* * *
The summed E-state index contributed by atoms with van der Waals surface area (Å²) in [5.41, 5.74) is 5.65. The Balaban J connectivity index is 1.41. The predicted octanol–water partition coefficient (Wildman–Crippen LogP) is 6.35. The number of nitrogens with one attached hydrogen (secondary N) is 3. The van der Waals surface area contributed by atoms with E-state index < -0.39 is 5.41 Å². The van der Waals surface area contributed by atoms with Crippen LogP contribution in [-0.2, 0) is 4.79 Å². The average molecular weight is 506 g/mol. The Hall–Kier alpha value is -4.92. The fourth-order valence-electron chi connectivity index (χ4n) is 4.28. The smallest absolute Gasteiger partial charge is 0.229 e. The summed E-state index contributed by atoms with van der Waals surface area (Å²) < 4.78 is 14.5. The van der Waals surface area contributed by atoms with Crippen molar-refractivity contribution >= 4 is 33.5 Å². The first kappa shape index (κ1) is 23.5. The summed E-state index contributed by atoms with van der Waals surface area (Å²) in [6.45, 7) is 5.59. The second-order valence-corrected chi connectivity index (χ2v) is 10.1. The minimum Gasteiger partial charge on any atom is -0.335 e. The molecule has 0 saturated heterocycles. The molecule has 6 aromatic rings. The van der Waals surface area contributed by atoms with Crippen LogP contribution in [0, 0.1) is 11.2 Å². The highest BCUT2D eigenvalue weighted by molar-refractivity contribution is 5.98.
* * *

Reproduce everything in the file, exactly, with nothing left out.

The summed E-state index contributed by atoms with van der Waals surface area (Å²) in [5.41, 5.74) is 5.65. The Balaban J connectivity index is 1.41. The predicted octanol–water partition coefficient (Wildman–Crippen LogP) is 6.35. The number of nitrogens with one attached hydrogen (secondary N) is 3. The van der Waals surface area contributed by atoms with E-state index < -0.39 is 5.41 Å². The van der Waals surface area contributed by atoms with Crippen LogP contribution in [-0.2, 0) is 4.79 Å². The average molecular weight is 506 g/mol. The Hall–Kier alpha value is -4.92. The fourth-order valence-electron chi connectivity index (χ4n) is 4.28. The smallest absolute Gasteiger partial charge is 0.229 e. The summed E-state index contributed by atoms with van der Waals surface area (Å²) < 4.78 is 14.5. The van der Waals surface area contributed by atoms with Crippen molar-refractivity contribution >= 4 is 33.5 Å². The first kappa shape index (κ1) is 23.5. The summed E-state index contributed by atoms with van der Waals surface area (Å²) in [6.45, 7) is 5.59. The second-order valence-corrected chi connectivity index (χ2v) is 10.1. The minimum Gasteiger partial charge on any atom is -0.335 e. The molecule has 0 saturated heterocycles. The molecule has 6 aromatic rings. The van der Waals surface area contributed by atoms with Crippen LogP contribution in [0, 0.1) is 11.2 Å². The highest BCUT2D eigenvalue weighted by molar-refractivity contribution is 5.98.